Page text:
Marching Bands and Football
I appreciate your Nov. 25 Page 1 article, "A Texas Hand-Wringer: Is Football Too Popular?" Texas is not the only state where football has an exalted position in the public educational system. Throughout the mid-Atlantic and Midwest one can see the same distortion of priorities. There is probably no county in the state of Maryland where it is more prevalent than the county in which I live. There is another aspect of the article, however, to which I would also like to respond, and that is your inclusion of marching bands in the same breath with football teams. Marching bands are not adjuncts of football teams, although many high schools treat them as such. If football were to disappear from the face of our public school system, marching band would continue to be a viable and valuable activity in its own right.
Marching band as an independent activity is valuable because it develops musical, linguistic, mathematical, kinesthetic, and interpersonal intelligences. In our area, the students in the bands have the highest grade point average of any student group in their respective high schools. More band students go on to four-year colleges and complete their degrees than any other student group in the schools. There is an ongoing research to show the same results for Texas high school marching bands.
On the other hand, football players as a group have a lower grade point average and record for entry into college than the overall average for the schools. This should support the hand-wringing you report in the article. Thanks for having the courage to raise the issue.
Thomas F. Hawk
The meat of the problem
In contrast to earlier articles and news items about prospective world hunger, the Dec. 9 opinion-page article, "How the Food Summit Fell Sadly Short," discusses the food security impact of grain production needed to sustain the meat-eating habits of affluent countries. This factor is welcome. Simply stated, a bushel of grain fed to poultry will produce only a third of the nutritional value for human consumption as an equal quantity consumed directly by humans. The discrepancy is even greater for other meats. If our schools, news media, and other institutions educate the public, a more responsible society will emerge that could actually eradicate the tragedy.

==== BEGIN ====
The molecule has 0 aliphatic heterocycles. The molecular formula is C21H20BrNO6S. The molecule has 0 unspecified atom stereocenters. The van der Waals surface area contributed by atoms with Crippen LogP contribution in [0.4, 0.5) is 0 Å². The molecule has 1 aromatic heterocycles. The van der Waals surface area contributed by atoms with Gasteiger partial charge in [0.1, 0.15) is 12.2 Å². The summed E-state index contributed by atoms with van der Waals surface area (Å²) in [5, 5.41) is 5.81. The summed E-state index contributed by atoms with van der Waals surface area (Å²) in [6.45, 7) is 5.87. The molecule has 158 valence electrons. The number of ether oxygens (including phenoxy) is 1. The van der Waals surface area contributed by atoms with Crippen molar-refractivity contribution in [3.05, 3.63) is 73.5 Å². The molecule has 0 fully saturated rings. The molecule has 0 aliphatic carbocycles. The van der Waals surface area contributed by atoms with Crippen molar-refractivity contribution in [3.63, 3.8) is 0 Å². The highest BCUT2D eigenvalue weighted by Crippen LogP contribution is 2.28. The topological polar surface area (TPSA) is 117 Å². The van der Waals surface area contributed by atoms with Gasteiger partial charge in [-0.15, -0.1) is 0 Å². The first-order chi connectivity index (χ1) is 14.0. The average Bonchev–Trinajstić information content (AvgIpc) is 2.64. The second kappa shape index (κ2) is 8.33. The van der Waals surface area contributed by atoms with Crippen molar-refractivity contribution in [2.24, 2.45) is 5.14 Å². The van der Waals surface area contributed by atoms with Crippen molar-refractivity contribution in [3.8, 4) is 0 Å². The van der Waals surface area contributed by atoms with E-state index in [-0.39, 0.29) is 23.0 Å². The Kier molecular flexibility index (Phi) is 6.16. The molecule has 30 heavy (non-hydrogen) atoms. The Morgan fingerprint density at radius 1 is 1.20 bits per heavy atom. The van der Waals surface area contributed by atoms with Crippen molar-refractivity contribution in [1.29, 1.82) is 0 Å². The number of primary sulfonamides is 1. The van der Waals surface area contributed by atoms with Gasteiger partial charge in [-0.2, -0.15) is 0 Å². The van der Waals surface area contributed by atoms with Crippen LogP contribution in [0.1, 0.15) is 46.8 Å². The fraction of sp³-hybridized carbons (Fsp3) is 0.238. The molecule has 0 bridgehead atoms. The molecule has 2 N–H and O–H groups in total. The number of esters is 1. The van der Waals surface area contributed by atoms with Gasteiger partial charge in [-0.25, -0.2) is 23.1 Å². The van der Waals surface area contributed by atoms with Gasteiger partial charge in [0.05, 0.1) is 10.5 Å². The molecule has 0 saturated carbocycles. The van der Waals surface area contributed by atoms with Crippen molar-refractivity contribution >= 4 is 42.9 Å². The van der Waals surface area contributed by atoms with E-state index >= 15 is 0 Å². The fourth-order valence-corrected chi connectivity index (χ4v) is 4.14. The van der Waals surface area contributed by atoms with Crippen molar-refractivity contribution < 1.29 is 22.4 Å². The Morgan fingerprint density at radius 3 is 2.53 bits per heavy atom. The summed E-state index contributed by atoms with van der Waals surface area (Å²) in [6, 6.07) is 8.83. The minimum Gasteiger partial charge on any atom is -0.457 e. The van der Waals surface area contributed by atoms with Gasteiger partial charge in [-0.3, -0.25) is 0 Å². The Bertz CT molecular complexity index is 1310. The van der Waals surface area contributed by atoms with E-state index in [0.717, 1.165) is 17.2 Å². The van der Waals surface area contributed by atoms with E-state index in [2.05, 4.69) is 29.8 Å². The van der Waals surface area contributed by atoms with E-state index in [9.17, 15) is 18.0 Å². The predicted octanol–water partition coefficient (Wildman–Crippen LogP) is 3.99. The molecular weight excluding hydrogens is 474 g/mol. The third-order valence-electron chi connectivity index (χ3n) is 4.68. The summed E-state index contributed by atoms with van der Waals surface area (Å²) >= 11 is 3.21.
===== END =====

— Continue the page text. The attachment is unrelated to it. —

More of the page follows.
La Mesa, Calif.
Demographics and economics
Regarding the Dec. 10 opinion-page article, "Adam Smith, Social Investor," It seems to me that economists and social engineers that insist on growing the economy (increased production-purchasing power-wealth), fail to recognize that this also grows the population. This distribution among the many perhaps results in little actual gain for the common good.
If Adam Smith could have seen into the future, might he not have insisted that the common good was best served by an intelligent equilibrium of economic and population growth? Much wealth inures to society through the exploration of limited natural resources. Without limits also being placed on the exploiters and their machines, I believe that it will be difficult for us to be blessed with the economic and social wealth we envision. In fact, it appears that each decade of unrestrained economic and population growth will precipitate ever-increasing dysfunctional societies.
Orcas Island, Wash.
Getting politicians off the hook
The Dec. 13 Page 1 article, "Big Decision? Set Up a Commission," misses an important point. Yes, commissions may "coax nervous politicians into decisive action," but they also let politicians off the hook.
Francis X. Cavanaugh put it neatly in "The Truth about the National Debt": Politicians should not have the pleasure of spending (getting votes) without the pain of taxing (losing votes).
Pisgah Forest, N.C.
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